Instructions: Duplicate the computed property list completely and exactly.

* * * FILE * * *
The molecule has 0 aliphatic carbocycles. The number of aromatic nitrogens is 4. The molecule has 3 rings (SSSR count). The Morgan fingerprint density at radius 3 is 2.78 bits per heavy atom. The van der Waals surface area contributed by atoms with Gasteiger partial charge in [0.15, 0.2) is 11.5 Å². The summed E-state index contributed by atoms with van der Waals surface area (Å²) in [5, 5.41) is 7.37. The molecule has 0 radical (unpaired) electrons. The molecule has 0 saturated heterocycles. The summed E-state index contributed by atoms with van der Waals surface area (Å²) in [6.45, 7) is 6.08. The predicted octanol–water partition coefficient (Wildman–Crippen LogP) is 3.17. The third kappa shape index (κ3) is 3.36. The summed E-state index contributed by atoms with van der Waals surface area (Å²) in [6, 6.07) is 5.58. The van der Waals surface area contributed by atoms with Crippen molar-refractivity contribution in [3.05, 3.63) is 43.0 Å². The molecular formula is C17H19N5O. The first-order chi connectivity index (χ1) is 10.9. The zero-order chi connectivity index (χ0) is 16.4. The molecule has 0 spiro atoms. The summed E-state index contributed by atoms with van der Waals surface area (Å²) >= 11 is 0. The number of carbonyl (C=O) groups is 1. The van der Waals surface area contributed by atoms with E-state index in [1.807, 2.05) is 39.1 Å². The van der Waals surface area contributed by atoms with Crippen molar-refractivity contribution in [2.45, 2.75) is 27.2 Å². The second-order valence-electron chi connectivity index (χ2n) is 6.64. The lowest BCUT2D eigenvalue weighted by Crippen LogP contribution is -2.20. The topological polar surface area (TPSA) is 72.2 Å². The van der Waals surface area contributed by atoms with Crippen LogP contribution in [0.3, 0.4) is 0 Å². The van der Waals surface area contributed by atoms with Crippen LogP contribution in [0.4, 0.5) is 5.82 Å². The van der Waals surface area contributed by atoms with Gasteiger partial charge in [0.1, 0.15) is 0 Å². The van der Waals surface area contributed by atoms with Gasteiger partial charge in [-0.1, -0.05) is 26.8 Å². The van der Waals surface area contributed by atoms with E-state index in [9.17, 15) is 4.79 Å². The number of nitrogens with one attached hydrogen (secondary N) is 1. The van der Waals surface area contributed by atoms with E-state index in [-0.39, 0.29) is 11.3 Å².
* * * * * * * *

The molecule has 0 aliphatic carbocycles. The number of aromatic nitrogens is 4. The molecule has 3 rings (SSSR count). The Morgan fingerprint density at radius 3 is 2.78 bits per heavy atom. The van der Waals surface area contributed by atoms with Gasteiger partial charge in [0.15, 0.2) is 11.5 Å². The summed E-state index contributed by atoms with van der Waals surface area (Å²) in [5, 5.41) is 7.37. The molecule has 0 radical (unpaired) electrons. The molecule has 0 saturated heterocycles. The summed E-state index contributed by atoms with van der Waals surface area (Å²) in [6.45, 7) is 6.08. The predicted octanol–water partition coefficient (Wildman–Crippen LogP) is 3.17. The third kappa shape index (κ3) is 3.36. The summed E-state index contributed by atoms with van der Waals surface area (Å²) in [6, 6.07) is 5.58. The van der Waals surface area contributed by atoms with Crippen molar-refractivity contribution in [3.05, 3.63) is 43.0 Å². The molecular formula is C17H19N5O. The first-order chi connectivity index (χ1) is 10.9. The zero-order chi connectivity index (χ0) is 16.4. The molecule has 0 spiro atoms. The summed E-state index contributed by atoms with van der Waals surface area (Å²) >= 11 is 0. The number of carbonyl (C=O) groups is 1. The van der Waals surface area contributed by atoms with E-state index in [1.807, 2.05) is 39.1 Å². The van der Waals surface area contributed by atoms with Crippen molar-refractivity contribution in [2.45, 2.75) is 27.2 Å². The second-order valence-electron chi connectivity index (χ2n) is 6.64. The lowest BCUT2D eigenvalue weighted by Crippen LogP contribution is -2.20. The topological polar surface area (TPSA) is 72.2 Å². The van der Waals surface area contributed by atoms with Crippen LogP contribution in [0.3, 0.4) is 0 Å². The van der Waals surface area contributed by atoms with Crippen LogP contribution in [0.4, 0.5) is 5.82 Å². The van der Waals surface area contributed by atoms with Gasteiger partial charge in [0.1, 0.15) is 0 Å². The van der Waals surface area contributed by atoms with Gasteiger partial charge in [-0.1, -0.05) is 26.8 Å². The van der Waals surface area contributed by atoms with E-state index in [9.17, 15) is 4.79 Å². The number of nitrogens with one attached hydrogen (secondary N) is 1. The van der Waals surface area contributed by atoms with E-state index in [-0.39, 0.29) is 11.3 Å².